The Scottish Executive and Scottish Road Safety Campaigns launched a major public initiative, including radio and TV advertising, aimed at reducing the use of excessive and inappropriate speed on Scotland's roads.

Dec 1998 - Drink Drive - 'Don't Drink and DRIVE'
The campaign included TV and radio adverts, leaflets and posters. By colouring the 'R' and the 'V' in the word 'drive' differently, the message was 'Don't Drink and Die'.

Dec 1999 - Drink Drive - 'Dying for a Drink'
The millennium message was 'plan ahead, don't drink and drive this millennium' and was supported by leaflets and posters.

Dec 2000 - Drink Drive - 'THINK!'
Following the start of the THINK! branding in 2000, the 'THINK! Don't Drink and Drive' campaigns were launched and now feature regularly in the annual THINK! calendar. The Christmas 2000 campaign included TV and radio advertising using Christmas songs contrasted with harrowing images of the emergency services dealing with the aftermath of a crash. Posters and postcards were placed in pubs and clubs to reinforce the message 'at point of sale'.

June 2001 - Speed - 'THINK! Slow Down'
The THINK! branding was used to convey the dangers of speeding. The TV commercial showed in dramatic slow motion the extra distance travelled by a car braking from 35mph rather than 30mph, with a child being knocked over as a result. The campaign emphasised, with radio adverts and posters, the importance of stopping distances and how speeding dramatically increases them.

July 2002 - Drink Drive - 'Badjobs.co.uk'
The aim of this campaign was to make drivers think before they drink before they drive. It was targeted particularly at young males aged 17-24 years, a notoriously difficult group to reach. The campaign was based on the insight that the greatest fear of young men when drink driving is getting caught. Thus the potential losses associated with getting caught are more motivating than the horrific consequences of a crash. Humour, rather than shock tactics, was used. The website was live and supported by radio adverts.

Sept 2003 - Seat Belts - 'THINK! Wear a seatbelt... You don't get a second chance'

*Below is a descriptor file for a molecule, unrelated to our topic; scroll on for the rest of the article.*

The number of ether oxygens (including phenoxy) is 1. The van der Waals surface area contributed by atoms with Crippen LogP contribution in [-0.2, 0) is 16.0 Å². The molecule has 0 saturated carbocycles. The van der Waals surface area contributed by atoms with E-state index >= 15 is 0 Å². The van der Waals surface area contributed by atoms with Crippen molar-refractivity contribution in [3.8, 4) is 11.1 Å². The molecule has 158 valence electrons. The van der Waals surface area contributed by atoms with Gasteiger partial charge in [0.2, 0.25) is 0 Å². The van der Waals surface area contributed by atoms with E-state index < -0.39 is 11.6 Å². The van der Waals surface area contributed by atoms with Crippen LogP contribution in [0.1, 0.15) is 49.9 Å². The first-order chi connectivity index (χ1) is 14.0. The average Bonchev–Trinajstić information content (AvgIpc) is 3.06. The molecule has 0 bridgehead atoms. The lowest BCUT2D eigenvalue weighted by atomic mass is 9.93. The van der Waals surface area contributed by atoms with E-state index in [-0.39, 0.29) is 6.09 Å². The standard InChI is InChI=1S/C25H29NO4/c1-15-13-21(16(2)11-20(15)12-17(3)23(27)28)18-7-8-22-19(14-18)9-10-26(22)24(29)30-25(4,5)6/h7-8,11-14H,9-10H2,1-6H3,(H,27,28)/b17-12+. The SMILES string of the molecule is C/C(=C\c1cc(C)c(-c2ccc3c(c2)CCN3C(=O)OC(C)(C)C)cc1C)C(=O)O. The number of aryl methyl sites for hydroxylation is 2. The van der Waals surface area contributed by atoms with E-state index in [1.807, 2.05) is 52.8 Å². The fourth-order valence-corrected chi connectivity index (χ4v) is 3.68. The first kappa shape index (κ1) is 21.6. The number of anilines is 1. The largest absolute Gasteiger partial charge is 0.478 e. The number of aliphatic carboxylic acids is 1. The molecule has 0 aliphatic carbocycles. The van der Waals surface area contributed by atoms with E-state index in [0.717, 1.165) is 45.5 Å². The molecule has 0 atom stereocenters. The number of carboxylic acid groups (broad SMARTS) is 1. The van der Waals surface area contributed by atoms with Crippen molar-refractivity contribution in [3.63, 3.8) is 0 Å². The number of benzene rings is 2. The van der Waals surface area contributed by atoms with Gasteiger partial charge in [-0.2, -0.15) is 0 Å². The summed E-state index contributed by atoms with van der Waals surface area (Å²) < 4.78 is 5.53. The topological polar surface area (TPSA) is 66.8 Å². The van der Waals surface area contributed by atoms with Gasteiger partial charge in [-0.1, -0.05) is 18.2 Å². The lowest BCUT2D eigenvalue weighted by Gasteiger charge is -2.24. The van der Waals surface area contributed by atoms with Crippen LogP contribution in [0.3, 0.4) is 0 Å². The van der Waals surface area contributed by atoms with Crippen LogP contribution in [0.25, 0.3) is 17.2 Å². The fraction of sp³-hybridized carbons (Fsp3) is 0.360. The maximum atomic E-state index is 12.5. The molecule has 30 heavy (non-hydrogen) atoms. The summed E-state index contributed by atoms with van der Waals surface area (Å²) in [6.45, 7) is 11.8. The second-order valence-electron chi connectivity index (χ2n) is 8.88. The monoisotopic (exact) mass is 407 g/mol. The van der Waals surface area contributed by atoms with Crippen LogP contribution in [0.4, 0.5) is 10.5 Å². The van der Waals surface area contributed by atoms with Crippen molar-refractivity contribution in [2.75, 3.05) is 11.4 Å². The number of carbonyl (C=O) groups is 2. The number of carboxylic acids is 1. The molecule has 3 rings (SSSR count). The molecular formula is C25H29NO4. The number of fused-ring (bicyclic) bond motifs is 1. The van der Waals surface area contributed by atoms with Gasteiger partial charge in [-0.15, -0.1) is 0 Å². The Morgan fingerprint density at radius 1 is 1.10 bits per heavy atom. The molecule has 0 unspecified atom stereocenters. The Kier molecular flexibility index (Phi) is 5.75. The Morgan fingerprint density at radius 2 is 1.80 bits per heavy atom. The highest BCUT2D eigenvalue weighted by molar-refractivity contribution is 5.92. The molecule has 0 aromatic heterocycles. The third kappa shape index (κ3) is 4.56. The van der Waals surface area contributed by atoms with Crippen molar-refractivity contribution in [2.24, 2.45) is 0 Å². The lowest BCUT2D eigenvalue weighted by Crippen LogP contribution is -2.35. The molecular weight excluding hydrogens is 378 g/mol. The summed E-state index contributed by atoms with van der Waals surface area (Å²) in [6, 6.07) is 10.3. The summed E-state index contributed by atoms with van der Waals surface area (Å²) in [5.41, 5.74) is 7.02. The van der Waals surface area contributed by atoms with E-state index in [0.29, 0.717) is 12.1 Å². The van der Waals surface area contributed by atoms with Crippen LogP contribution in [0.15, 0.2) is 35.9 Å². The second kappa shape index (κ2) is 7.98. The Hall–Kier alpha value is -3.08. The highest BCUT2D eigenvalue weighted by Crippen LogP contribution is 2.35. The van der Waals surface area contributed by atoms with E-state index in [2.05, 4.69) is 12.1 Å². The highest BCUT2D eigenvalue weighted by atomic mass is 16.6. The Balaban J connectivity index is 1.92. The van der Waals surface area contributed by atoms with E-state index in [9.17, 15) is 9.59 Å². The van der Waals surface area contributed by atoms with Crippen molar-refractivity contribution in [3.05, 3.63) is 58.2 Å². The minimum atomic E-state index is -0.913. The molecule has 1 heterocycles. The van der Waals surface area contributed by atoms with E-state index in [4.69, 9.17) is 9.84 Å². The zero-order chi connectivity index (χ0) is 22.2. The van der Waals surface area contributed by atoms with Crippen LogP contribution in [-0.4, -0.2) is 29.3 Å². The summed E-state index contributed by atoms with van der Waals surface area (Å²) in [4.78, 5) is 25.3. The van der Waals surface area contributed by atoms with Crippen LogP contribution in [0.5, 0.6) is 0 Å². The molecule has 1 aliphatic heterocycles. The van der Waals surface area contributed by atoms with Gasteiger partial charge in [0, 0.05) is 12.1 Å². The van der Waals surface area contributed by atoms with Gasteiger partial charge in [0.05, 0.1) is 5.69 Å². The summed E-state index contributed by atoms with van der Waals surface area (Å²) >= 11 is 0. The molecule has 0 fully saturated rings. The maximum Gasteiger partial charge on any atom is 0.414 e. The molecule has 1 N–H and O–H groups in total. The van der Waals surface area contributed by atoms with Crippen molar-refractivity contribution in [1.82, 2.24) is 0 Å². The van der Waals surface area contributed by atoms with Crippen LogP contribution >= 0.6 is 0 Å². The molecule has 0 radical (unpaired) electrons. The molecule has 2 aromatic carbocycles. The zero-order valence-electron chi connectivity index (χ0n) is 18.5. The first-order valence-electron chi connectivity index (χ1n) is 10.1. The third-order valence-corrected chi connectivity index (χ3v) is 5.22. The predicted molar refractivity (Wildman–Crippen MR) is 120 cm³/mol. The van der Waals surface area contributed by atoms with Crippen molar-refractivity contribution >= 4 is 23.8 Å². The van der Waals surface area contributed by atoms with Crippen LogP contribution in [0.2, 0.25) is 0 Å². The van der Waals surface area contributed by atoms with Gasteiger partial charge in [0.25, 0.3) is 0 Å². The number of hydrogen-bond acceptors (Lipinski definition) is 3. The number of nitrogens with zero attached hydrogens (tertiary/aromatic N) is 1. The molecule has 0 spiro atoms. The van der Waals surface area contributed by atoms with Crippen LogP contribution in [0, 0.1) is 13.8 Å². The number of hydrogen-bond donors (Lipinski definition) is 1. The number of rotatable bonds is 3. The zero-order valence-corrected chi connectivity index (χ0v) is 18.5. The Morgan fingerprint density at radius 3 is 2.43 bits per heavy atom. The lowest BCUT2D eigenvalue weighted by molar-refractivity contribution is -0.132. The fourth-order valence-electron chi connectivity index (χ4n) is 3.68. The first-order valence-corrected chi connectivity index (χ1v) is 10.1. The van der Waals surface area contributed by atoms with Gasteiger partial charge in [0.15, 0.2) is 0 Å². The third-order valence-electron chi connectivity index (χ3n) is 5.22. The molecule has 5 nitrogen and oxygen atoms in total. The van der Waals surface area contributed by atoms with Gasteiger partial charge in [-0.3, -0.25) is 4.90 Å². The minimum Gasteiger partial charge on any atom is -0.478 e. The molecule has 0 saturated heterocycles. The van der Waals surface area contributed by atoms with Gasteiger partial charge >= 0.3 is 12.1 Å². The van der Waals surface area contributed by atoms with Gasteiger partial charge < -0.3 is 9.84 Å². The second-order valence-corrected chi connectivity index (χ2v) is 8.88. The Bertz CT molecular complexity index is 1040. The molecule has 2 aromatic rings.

The campaign included a TV advert and an interactive online crash simulator at www.thinkseatbelts.com. It highlighted the consequences of not belting up, even at lower speeds in urban areas.

Nov 2003 - Drink Drive - 'Night Out' and 'Rights'
Two new radio commercials were launched. 'Night Out' was aimed at young men whose idea of a good night out is going to a club and having a few drinks, whereas 'Rights' was aimed at a slightly older target group, 24-29 year old men. It sought to highlight the consequences of lose your driving licence. Radio commercials were also aired to coincide with the pubs opening early in the morning to show the Rugby Union World Cup. In 2002/2003 the Department for Transport sponsored the Great Britain Rugby League team for New Zealand's tour of England. The test series, known as the Think! Don't Drink Drive Test Series, and the Department's Think! logo appeared on the front of the Great Britain Rugby League team's jerseys.

June 2004 - Drink Drive - 'Crash'
A new £1.4m TV, radio and cinema campaign aimed primarily at 17-29 year olds, which graphically depicted the consequences of having a small amount of alcohol, was run over the summer of 2004. The TV advert was filmed entirely in a pub using state of the art editing and depicted a car smashing into people sitting around a pub table. The campaign also included a new radio ad as well as leaflets, posters and adverts on products such as milk cartons, which reinforced the message that it's impossible to calculate alcohol limits. It was run again over the Christmas/New Year period.